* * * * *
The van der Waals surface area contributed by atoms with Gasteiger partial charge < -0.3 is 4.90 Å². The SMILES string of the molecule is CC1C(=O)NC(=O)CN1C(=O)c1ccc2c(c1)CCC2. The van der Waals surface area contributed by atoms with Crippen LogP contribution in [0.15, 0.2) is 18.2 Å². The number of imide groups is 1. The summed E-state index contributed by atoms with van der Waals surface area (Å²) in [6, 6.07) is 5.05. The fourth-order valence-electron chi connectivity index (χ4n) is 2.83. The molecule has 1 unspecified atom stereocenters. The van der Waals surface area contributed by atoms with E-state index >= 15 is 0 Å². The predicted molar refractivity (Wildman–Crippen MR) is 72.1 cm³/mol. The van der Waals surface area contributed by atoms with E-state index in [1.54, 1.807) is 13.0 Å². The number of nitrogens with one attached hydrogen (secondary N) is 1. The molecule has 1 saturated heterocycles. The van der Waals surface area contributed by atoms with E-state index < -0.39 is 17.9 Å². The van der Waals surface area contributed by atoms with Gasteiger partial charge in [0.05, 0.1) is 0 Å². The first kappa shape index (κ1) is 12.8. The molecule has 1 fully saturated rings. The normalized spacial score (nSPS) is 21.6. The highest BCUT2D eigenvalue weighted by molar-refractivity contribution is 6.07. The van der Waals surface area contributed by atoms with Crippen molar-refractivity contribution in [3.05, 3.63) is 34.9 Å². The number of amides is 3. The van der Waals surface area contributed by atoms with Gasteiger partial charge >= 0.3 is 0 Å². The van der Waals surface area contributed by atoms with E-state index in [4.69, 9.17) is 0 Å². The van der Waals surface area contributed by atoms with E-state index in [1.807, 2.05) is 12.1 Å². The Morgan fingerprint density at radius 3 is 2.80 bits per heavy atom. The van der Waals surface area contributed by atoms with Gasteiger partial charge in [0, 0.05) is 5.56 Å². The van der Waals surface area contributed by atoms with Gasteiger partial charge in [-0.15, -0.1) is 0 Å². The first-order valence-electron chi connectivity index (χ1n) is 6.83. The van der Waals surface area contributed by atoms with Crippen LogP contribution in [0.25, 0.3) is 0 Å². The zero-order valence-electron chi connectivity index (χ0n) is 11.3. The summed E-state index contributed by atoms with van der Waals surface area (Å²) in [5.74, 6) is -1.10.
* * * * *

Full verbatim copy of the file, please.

The van der Waals surface area contributed by atoms with Gasteiger partial charge < -0.3 is 4.90 Å². The SMILES string of the molecule is CC1C(=O)NC(=O)CN1C(=O)c1ccc2c(c1)CCC2. The van der Waals surface area contributed by atoms with Crippen LogP contribution in [0.15, 0.2) is 18.2 Å². The number of imide groups is 1. The summed E-state index contributed by atoms with van der Waals surface area (Å²) in [6, 6.07) is 5.05. The fourth-order valence-electron chi connectivity index (χ4n) is 2.83. The molecule has 1 unspecified atom stereocenters. The van der Waals surface area contributed by atoms with E-state index >= 15 is 0 Å². The predicted molar refractivity (Wildman–Crippen MR) is 72.1 cm³/mol. The van der Waals surface area contributed by atoms with E-state index in [1.54, 1.807) is 13.0 Å². The number of nitrogens with one attached hydrogen (secondary N) is 1. The molecule has 1 saturated heterocycles. The van der Waals surface area contributed by atoms with E-state index < -0.39 is 17.9 Å². The van der Waals surface area contributed by atoms with Gasteiger partial charge in [0.05, 0.1) is 0 Å². The first kappa shape index (κ1) is 12.8. The molecule has 1 fully saturated rings. The normalized spacial score (nSPS) is 21.6. The highest BCUT2D eigenvalue weighted by molar-refractivity contribution is 6.07. The van der Waals surface area contributed by atoms with Crippen molar-refractivity contribution in [3.05, 3.63) is 34.9 Å². The number of amides is 3. The van der Waals surface area contributed by atoms with Gasteiger partial charge >= 0.3 is 0 Å². The van der Waals surface area contributed by atoms with E-state index in [4.69, 9.17) is 0 Å². The van der Waals surface area contributed by atoms with E-state index in [1.807, 2.05) is 12.1 Å². The Morgan fingerprint density at radius 3 is 2.80 bits per heavy atom. The van der Waals surface area contributed by atoms with Gasteiger partial charge in [0, 0.05) is 5.56 Å². The van der Waals surface area contributed by atoms with Gasteiger partial charge in [-0.15, -0.1) is 0 Å². The first-order valence-electron chi connectivity index (χ1n) is 6.83. The van der Waals surface area contributed by atoms with Crippen LogP contribution in [0.25, 0.3) is 0 Å². The zero-order valence-electron chi connectivity index (χ0n) is 11.3. The summed E-state index contributed by atoms with van der Waals surface area (Å²) in [5.74, 6) is -1.10.